A partnership between Rosemount and Life Time could bring a new indoor fitness center to the south metro suburb, fulfilling a goal the city has pursued for more than a decade.
The city would purchase the land and own the $48 million building. Life Time would staff, operate and maintain it. They would split construction costs, with the city contributing $21 million and Life Time paying the remaining $27 million.
“City Council has always heard the community’s strong desire for amenities, whether parks [or a] recreation center,” said Dan Schultz, director of parks and recreation at Rosemount. “We hear about it all the time.
The 107,000 square foot fitness center will include an indoor and outdoor pool, cafe, spa, space for fitness classes, gymnasiums, daycare and pickleball courts.
The city and Life Time signed a letter of intent to proceed with the project in April, and Rosemount signed a purchase agreement to acquire 29 acres of land at the corner of County Road 42 and Akron Avenue for the new building, intending to sell approximately 15 acres of the plot for further development.
Aaron Koehler, vice president of real estate and development for Life Time, said the Chanhassen-based company had Rosemount on its radar as a place to build, but it would be a decade before the city’s population is high enough to support an installation. .
“It’s early days, but this opportunity allows us to come to Rosemount before the game,” Koehler said.
Over the past decade, the city has also considered working with the YMCA and another local nonprofit, now called Hope Fieldhouse, to build a fitness club. Hope Fieldhouse built a 45,000 square foot field in Rosemount in 2019.
This facility offers gym space, but no pool, and not as many other amenities as Life Time.
In a recent presentation to city council, Schultz noted that a 2021 community survey found residents ranked having a recreation center as their third priority, behind having more retail space and a new police facility. and public works.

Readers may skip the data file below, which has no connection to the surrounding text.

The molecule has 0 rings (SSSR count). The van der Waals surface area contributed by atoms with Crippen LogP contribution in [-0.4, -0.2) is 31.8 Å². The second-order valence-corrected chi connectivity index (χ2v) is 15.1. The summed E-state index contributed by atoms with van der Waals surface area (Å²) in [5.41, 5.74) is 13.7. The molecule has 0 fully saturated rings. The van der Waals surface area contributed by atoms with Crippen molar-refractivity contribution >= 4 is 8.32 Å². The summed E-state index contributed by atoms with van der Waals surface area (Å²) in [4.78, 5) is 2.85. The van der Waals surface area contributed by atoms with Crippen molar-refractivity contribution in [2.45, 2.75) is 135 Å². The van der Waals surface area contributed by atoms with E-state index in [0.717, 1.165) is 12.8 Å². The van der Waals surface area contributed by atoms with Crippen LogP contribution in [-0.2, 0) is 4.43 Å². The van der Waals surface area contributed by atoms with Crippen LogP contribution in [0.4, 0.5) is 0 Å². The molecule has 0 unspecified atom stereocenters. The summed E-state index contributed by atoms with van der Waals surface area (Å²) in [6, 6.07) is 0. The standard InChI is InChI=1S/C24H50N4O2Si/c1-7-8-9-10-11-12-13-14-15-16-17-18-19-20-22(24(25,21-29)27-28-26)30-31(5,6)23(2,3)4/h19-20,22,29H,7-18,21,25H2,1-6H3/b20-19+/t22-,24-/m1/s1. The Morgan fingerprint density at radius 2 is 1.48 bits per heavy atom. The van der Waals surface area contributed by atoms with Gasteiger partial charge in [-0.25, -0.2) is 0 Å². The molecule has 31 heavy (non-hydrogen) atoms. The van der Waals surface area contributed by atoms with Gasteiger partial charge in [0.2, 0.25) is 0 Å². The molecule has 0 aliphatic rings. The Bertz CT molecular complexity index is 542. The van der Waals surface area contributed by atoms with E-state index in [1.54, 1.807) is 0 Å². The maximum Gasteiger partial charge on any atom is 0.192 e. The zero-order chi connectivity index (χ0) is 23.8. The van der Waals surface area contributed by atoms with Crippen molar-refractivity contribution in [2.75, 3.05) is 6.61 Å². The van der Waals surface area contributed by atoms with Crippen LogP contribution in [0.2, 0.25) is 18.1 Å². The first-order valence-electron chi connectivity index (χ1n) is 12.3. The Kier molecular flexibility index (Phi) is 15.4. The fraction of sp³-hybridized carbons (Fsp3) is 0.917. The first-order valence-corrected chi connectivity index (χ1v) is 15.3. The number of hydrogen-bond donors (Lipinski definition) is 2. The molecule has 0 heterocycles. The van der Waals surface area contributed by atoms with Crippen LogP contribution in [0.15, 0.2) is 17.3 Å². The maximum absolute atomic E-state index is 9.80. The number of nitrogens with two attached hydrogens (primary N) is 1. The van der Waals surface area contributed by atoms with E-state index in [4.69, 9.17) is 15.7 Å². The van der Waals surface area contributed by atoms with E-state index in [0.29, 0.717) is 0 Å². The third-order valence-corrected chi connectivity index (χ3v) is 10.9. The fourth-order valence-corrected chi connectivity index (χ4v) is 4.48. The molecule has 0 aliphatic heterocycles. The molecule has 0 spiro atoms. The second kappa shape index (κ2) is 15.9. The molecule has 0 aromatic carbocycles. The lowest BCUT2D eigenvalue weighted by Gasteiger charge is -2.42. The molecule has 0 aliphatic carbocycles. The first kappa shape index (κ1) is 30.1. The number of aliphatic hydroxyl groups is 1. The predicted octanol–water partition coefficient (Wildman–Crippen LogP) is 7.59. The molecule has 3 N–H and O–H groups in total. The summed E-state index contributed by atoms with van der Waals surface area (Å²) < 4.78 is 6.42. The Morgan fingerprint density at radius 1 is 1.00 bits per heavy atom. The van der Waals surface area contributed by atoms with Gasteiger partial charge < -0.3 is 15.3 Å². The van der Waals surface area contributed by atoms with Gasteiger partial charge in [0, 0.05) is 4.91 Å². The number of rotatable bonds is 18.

A detailed study in 2018 that included a concept plan for a $28 million, 87,000 square foot recreation center confirmed “strong market demand” for such a facility, Schultz said, but also revealed that the city would lose at least $500,000 a year in operation. this.
“We pretty quickly scrapped that idea based on council direction,” said city administrator Logan Martin. “The list of pros and cons clearly stacks up in favor of the private partner.”
As part of the Life Time partnership, residents of Rosemount will receive an offer on memberships – no initiation fee and a $10 discount on individual monthly dues, a $15 discount for couples and $20 for couples. families.
Memberships at the center, before the discount, will cost $120 per month for individuals, $180 per month for couples and $220 for a family. Families will get $100 off a three-month summer membership so kids can use the pool when it’s hot, Martin said.
Each Rosemount household will receive four free passes per year for five years. The city and Life Time are working on the details of a scholarship program for low-income families.
The city plans to use bonds to finance construction over 30 years, Martin said.
He said the city would use tipping fees — money paid to the city for hosting a landfill — from SKB Environmental, the owner of the landfill, as a source of funding to pay off the debt. The city receives about $2 million a year in spill fees, of which about $1.4 million will go to the Life Time project each year.
Life Time will pay about $250,000 a year in property taxes, Martin said.
Koehler noted that Life Time has smaller partnerships, mostly related to outdoor pools, with other suburbs, including Plymouth and Savage. Both cities have made a financial contribution to these facilities, he said, so that their residents can pay a daily admission fee without being members. Residents also receive 15% off Minnesota’s lowest lifetime initiation fee.
Janet Williams, mayor of Savage, said she knows people who live in Savage simply because there’s a Life Time nearby. The city contributed $3.1 million toward the aquatic center’s construction in 2001, she said, and owns that property. Life Time has the option to buy the aquatic center in 2041 for $1 million.
Several steps must be completed for Rosemount’s agreement to be final, Martin said, including the lease agreement, the sale of the land, the city obtaining bonds, and the plans being approved by the city and the council. Life Time Board of Directors.
Construction would begin in the fall of 2022 and is expected to be completed in 2024.